Amazon SES celebrates 10 years of email sending and deliverability
Amazon Simple Email Service (Amazon SES) turns 10 years old today. Back on January 25th 2011, Amazon Web Services (AWS) had only 15 services. Today, AWS has grown to over 180 services. Jeff Barr launched Amazon SES as part of his web evangelist blog. Much of what he wrote about then is still true today. Even 10 years later, email is an important channel for customer communications. Developers still want to rely on a trusted global partner to deliver email at scale. However, mailbox providers are even more protective of their end users’ security. They actively work to ensure that any perceived, unwanted email doesn’t make it to the inbox.
Inbox providers use several factors to determine the legitimacy of email traffic. Over the last decade, we have worked diligently to measure many of those factors in Amazon SES to help our customers achieve great deliverability. The focus for much of that work has been a combination of investments into reputation, engagement, and trust. I want to outline what we’ve accomplished to improve your email sending over the last 10 years.
Reputation is the measurement mailbox providers use to determine how closely you follow their sending standards. Amazon SES measures perceived reputation through metrics such as bounce rate or complaint rate in the reputation dashboard. The reputation dashboard also shares overall Amazon SES account sending status like “Healthy” or “Under Review.” Some Inbox providers, or ISPs, also provide feedback to help us measure the effectiveness of a specific IP or domain in sending trustworthy traffic.
You can influence reputation in Amazon SES through:
- Setting up dedicated IPs: Set up IPs in Amazon SES for your own specific sending with appropriate warm-up plans. Split IPs out by use case such as separating password resets from marketing messages.
- Customer owned IPs (New in 2020): You can now transition IPs you’ve invested in through your own data center or with another ESP to Amazon SES without interruption.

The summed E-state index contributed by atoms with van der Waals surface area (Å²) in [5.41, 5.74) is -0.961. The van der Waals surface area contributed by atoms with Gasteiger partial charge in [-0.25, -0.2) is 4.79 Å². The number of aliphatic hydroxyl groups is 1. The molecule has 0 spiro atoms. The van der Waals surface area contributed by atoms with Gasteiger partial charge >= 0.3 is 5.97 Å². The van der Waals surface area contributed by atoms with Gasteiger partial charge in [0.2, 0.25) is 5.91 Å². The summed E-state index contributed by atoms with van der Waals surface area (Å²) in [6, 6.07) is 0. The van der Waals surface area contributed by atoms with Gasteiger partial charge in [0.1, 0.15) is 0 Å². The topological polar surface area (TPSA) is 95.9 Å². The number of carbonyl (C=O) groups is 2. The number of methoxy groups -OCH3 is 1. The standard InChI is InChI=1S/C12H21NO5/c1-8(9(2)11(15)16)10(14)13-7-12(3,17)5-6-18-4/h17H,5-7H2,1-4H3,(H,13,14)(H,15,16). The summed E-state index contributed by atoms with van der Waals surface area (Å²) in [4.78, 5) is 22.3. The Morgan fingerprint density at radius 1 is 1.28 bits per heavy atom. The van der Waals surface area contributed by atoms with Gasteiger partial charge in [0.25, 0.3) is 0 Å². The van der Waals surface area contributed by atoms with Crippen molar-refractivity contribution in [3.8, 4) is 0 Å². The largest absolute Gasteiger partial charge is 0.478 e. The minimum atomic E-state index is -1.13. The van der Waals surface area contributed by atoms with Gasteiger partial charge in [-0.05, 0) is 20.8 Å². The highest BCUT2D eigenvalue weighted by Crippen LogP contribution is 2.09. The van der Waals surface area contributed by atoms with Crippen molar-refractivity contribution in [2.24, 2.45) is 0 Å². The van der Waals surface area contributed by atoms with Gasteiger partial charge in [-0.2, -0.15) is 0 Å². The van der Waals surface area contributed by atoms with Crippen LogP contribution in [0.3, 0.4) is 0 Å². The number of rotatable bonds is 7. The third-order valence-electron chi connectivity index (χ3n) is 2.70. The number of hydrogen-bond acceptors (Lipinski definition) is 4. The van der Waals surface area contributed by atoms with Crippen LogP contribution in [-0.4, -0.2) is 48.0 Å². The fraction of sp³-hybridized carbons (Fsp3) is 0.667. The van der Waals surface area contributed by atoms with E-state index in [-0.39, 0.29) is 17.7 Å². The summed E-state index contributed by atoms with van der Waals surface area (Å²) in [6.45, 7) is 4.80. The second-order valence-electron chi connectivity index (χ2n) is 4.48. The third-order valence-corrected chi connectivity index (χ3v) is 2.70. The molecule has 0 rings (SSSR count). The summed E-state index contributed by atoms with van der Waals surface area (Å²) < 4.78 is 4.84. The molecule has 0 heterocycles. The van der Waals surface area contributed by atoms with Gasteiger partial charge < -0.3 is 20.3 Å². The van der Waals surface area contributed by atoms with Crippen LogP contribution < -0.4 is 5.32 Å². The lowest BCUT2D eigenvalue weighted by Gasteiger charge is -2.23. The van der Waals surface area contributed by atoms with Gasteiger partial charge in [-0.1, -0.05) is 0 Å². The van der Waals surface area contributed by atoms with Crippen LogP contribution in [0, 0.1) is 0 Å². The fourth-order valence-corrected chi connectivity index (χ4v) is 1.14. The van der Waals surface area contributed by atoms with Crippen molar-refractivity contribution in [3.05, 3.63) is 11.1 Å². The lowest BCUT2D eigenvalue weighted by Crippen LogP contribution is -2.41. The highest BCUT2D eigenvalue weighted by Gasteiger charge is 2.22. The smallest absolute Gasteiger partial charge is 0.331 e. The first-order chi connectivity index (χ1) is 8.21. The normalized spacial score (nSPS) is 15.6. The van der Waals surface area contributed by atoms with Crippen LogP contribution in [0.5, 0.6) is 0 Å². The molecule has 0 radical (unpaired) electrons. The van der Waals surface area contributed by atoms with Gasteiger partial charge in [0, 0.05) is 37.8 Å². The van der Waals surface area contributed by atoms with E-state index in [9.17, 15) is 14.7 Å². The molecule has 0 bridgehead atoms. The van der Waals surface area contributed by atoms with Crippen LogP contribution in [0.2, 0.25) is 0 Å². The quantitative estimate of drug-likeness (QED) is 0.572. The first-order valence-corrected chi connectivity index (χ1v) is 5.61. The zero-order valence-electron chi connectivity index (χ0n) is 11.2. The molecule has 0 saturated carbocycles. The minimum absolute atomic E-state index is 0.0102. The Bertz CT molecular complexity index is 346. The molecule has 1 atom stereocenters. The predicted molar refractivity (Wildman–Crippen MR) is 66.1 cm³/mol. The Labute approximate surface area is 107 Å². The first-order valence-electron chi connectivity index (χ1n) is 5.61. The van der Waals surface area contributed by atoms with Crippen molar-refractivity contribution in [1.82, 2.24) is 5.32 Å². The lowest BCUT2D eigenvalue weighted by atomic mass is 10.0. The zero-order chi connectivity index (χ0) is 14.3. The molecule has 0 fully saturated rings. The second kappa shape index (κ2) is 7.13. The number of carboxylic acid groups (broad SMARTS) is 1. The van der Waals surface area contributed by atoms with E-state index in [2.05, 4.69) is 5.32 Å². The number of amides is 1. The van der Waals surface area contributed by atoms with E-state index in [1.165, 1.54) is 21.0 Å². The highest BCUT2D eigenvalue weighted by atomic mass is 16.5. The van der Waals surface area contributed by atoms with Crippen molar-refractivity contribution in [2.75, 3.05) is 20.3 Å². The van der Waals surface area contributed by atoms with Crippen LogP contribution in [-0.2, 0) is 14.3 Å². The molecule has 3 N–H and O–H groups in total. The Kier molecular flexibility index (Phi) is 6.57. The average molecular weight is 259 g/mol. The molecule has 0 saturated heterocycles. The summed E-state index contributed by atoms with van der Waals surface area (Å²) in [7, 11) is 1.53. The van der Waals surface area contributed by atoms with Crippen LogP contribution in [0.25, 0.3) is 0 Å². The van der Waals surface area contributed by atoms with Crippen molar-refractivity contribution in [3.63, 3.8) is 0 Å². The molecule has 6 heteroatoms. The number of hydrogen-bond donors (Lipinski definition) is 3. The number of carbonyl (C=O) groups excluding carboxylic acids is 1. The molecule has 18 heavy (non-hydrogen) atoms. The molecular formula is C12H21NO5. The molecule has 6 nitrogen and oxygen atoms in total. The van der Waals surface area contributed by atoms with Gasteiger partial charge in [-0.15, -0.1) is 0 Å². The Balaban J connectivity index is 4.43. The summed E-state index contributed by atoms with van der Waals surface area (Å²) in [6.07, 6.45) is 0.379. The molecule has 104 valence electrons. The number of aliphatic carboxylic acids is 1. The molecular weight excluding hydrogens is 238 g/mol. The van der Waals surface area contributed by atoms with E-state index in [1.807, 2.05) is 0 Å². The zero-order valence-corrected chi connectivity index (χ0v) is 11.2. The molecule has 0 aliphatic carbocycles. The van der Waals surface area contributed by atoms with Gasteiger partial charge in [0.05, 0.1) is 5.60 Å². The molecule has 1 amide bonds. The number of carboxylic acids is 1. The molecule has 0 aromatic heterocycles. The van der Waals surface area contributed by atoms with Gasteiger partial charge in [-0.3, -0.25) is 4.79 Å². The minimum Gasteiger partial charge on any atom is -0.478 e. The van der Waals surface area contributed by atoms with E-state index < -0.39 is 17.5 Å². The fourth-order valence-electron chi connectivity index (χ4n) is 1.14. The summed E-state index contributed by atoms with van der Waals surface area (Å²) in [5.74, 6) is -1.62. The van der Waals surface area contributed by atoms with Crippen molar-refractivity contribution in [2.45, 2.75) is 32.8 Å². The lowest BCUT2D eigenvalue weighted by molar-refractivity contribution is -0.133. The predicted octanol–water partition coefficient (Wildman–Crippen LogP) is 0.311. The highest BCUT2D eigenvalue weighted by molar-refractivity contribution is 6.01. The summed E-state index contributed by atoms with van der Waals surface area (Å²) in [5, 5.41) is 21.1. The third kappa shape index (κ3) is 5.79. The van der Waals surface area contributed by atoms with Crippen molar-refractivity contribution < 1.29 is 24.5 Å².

- Following sending volume best practices: Nothing can flag your IP addresses faster than non-predictable sending patterns. We help you manage this through sending quotas.
- Use our SES email simulator: Test your application sending without messages leaving the sandbox.
Engagement is the rate by which customers are interacting with your content. Amazon SES helps you measure engagement through conversion rates (such as open or click-through) and unsubscribe rates. These are measured in the event publishing click stream. This area is more of an art in our deliverability calculus because success varies by industry and use case.
You can influence engagement in Amazon SES through:
- Customizing content as much as possible, but follow content best practices to avoid setting off content filters. Mailbox providers often utilize behavioral content filtering using AI to determine if your content is relevant based on engagement behavior.
- Use consent and list management (New in 2020) with customized topics and opt-out pages. It’s important to offer recipients a way to select what emails they want to receive from you and give them an option to opt-out. This is a great new feature that we’ve added based on customer feedback.
- Remove emails that are not engaging from your lists. Some customers have a time limit, for example, 60 days, before they are automatically removed from an active email list.
Earning trust on email sending is done through the adherence to proper sending behavior, as measured by both individual ISPs as well as industry watch-groups. Trust is closely related to reputation. We measure trust through messages in the reputation dashboard based on feedback loops, Real-time Blocklists (RBLs), and spam-traps. You can also see the complaint rate associated to your sending in the complaint area of the reputation dashboard. It has statuses like healthy or under review.
You can influence trust in Amazon SES through:
- Appearing as though you are who you say you are, through proper configurations of authentication such as Sender Policy Framework (SPF) and DomainKeys Identified Mail (DKIM) records in DNS.
- Monitoring your feedback loops. An increased problem with complaints could indicate an issue with your email list.
Deliverability is a multi-dimensional part of email sending, beyond just setting up an SMTP (Simple Mail Transfer Protocol) endpoint, with constant complexities. But, we’re here to help. In addition to these investments in deliverability, we’ve also expanded Amazon SES to 18 regions, including the government cloud. It’s been an exciting time at AWS, and we look forward to supporting all of our customers in the years to come with Amazon SES.